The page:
Support: Give It, Take It

I spent hours and hours reading about techniques and methods and prevention. I went to a couple of classes to learn from experts in the field. Funny thing about learning is that sometimes it takes hands-on engagement in order for a student to truly understand how something works. Even more, sometimes a student needs one of those experts to lead, guide, and direct during the experiential learning so that the concepts are mastered. I wish I had known how important it was to have someone like that by my side when my journey began in July 2008.


“The logo depicts a ‘triad’ of two adults and an infant, which reinforces the importance of support. The proportions and forms between the two adults, have been equalised to symbolise equality, equity and the collaborative act of nurturing.” ~

Did you know that August 1-7, 2016 is World Breastfeeding Week, coordinated by the World Alliance for Breastfeeding Action (WABA) and they partner with UNICEF, La Leche League International (LLLI), and the International Lactation Consultant Association (ILCA)? I honestly had no idea that this was World Breastfeeding Week until yesterday, but I figured I would help support this movement because the topic of breastfeeding is so very important to my family and especially to me. Note: this is NOT a post about “breastfeeding is the ONLY way to go, and if you didn’t/wouldn’t/couldn’t breastfeed your baby then you suck as a mom.” You won’t find any of that here.

My eldest was born in July 2008, and I was dead set on breastfeeding him for 12 months because that’s what I read was best for him developmentally. Even after starting solids, my milk would continue to provide many nutrients and antibodies. I was ready. Let’s do this. Then he came, and there was NOBODY there at the hospital in Fort Worth who was knowledgeable enough to help me properly begin nursing my hungry little man. I’d latched him improperly, and he nursed until I bled. A sweet nurse saw me later that evening, but she was also unequipped to help me and gave me poor advice that a licensed Lactation Consultant later said to ignore. The LC was amazing. Aside from her gorgeous and intriguing Scottish accent, she gave tender care to support me and was available via phone several times after I went home. I’m so thankful she was able to correct our latch. I’d looked at pictures and read tips before Big Banana was born, but breastfeeding requires more than just textbooks and pictures.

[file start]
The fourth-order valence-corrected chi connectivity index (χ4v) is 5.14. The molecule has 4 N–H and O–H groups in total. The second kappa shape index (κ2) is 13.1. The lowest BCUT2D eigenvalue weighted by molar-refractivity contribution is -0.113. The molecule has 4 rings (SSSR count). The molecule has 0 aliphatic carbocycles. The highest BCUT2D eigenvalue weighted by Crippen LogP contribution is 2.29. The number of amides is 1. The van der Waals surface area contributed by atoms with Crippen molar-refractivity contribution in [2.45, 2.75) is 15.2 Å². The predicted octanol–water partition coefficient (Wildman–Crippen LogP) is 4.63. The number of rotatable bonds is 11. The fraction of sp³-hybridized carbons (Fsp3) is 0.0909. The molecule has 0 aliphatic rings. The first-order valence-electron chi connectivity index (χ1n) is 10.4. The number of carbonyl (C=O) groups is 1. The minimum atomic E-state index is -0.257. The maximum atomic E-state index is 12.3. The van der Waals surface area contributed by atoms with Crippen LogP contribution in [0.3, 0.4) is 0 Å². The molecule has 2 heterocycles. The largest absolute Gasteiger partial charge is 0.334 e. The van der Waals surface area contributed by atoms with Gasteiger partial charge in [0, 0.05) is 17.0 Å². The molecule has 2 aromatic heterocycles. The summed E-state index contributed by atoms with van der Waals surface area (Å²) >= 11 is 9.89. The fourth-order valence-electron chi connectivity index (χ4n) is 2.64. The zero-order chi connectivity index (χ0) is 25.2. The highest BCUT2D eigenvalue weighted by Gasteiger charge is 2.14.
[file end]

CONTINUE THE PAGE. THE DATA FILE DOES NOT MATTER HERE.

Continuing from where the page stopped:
When the Big was a year old, I found out I was preggo with #2. Exciting! Wait…can you nurse during pregnancy? At some point during Big’s first year, my husband supported my decision (based upon more research, of course) to keep nursing him until…..? But now I was pregnant; could I keep nursing? Would he deplete baby #2’s milk supply? At that time I had no idea how to get in touch with a lactation consultant, and I didn’t even know what La Leche League was, so I went to research mode again. Enter “The Adventures of Tandem Nursing“. If you’re pregnant and nursing or nursing two babies (whether older and younger or multiples), this is an excellent read. Thank God for Amazon and for IBCLCs who write amazing books. That book was at my side for the next 41 weeks as I figured out how I’d handle two nursing babes.


About 36 weeks pregnant with Medium. Big loved to kiss my belly.